Hobie Eclipse On Water Test

(Video Transcript) 

We've now got the Hobie Eclipse in stock down here in Southern Victoria, and we're going to take her out on the water today. As you can see, once they're in the covers... The shoulder strap is awesome. Put that over your shoulder, grab the centre handle, and it's really well-balanced to get it down to the water. 

We're using the Trax 2 Edge cart, mainly because of the soft sand here it will make it easy to get it right down to the water. And we got a bungee cord here that will hold the rudder in. We push it back into its lock-it-in position. Put the bungee cord on, and the rudder's installed. 

If you'll notice that it's a kick-up rudder so therefore, when coming through the shallows it will kick up until you get your drive out. Installing the handlebars is very simple. Just fitting it into the slot locking cam lock and then we insert the loop over the ball for the black cable and the all-important Mirage drive with the flow fins What we'll do is we'll insert them into their position once we're on the water. Got the shark skins on and the sun's out now, which is awesome. 

The wind's still blowing a bit from the northwest but what the heck? It's a good day to test him, so we're going to get him down to the water now. And this time I'm going to watch out for the dog shit that the last one I went through.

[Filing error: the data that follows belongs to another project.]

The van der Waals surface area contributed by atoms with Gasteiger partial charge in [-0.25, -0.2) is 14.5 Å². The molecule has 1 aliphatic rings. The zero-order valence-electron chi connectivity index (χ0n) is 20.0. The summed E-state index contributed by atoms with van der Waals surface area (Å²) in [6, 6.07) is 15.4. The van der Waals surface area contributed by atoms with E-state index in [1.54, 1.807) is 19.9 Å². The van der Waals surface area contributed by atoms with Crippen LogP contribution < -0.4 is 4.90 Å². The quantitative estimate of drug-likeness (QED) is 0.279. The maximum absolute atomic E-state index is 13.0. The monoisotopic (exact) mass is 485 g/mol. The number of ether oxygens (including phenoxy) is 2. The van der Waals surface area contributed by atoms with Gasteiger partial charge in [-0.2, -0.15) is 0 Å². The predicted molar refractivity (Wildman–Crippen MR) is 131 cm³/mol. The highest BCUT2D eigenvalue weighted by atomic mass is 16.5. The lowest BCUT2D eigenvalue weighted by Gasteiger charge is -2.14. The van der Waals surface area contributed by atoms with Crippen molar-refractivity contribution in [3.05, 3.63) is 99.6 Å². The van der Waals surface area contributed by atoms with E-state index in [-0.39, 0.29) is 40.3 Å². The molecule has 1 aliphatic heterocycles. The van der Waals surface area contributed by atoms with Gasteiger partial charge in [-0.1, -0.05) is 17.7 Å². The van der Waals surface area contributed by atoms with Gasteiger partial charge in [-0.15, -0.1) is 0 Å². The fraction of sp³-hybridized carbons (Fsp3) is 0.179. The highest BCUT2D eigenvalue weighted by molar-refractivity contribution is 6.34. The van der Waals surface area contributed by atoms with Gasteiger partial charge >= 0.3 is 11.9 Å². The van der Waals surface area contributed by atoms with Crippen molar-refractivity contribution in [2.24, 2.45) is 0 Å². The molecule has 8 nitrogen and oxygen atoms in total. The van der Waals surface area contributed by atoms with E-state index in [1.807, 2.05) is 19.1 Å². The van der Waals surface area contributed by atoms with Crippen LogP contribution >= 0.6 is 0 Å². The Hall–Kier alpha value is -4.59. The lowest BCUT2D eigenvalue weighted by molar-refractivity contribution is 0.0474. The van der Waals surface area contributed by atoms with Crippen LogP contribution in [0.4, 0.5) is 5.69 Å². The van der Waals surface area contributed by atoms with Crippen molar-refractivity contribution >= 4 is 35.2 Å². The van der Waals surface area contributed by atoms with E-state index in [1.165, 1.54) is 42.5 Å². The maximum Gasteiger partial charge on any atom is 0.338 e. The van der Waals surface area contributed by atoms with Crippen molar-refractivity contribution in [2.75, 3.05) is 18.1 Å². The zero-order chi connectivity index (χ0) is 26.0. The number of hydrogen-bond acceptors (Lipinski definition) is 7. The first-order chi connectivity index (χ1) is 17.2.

Gee they're nice and light. I think even my kids will have fun being able to get these down to the water on their own. We're going to test the 12-foot Eclipse first. It's been really easy to get them down into the water. In some states of Australia you will need to wear PFDs, particularly when you get 400 metres offshore in Victoria but today, just for safety reasons, we've got him on. 

Okay, let's have some fun. Just gonna get the cart out. So when we're going to fit the Mirage drive in need to be in about knee-deep of water. And I can tell you that we haven't got into our into the warmer water yet. It's still probably only 10 or 11 degrees. And off we go. Stability-wise, it's awesome. 

Manoeuvrability is fantastic. And same as with the Carex, to do a faster turn a short little pumping of the feet spins it around, and the steering controls and the handlebars make it so easy. Positioning your feet on the pads, I'm quite far, I'm at the rear of the pads. It's quite an easy pedal and if you want to put some more intensity into it move up the pedals. You can even see, with my awkwardness, I didn't come off. Yeah, no issue with stability on it. 

Steering is very easily manageable, very responsive too. And such a simple mechanism and a system to remove the bars from the kayak are so simple as well but I just I'm touching the lips of the balls and spinning the cam lock, and the bars come out. They're adjustable too in height for taller people and shorter. 

The wind's now starting to pick up, and we're into the second hour of the run-out tide so now we'll put it to its test going back into the tide. When I tested the Eclipse in San Diego, it was the nice warm weather. Very little current movement. 

Getting it out here in Anderson's Inlet, feeling probably a two- or three-knot current. You know, 10 to 12, maybe 15 knots of wind. Stability was awesome. The Mirage drive worked incredibly well, particularly when you're pumping it into the tide and across the wind. Yep, Olay and I had a ball. Now watch me fall in.

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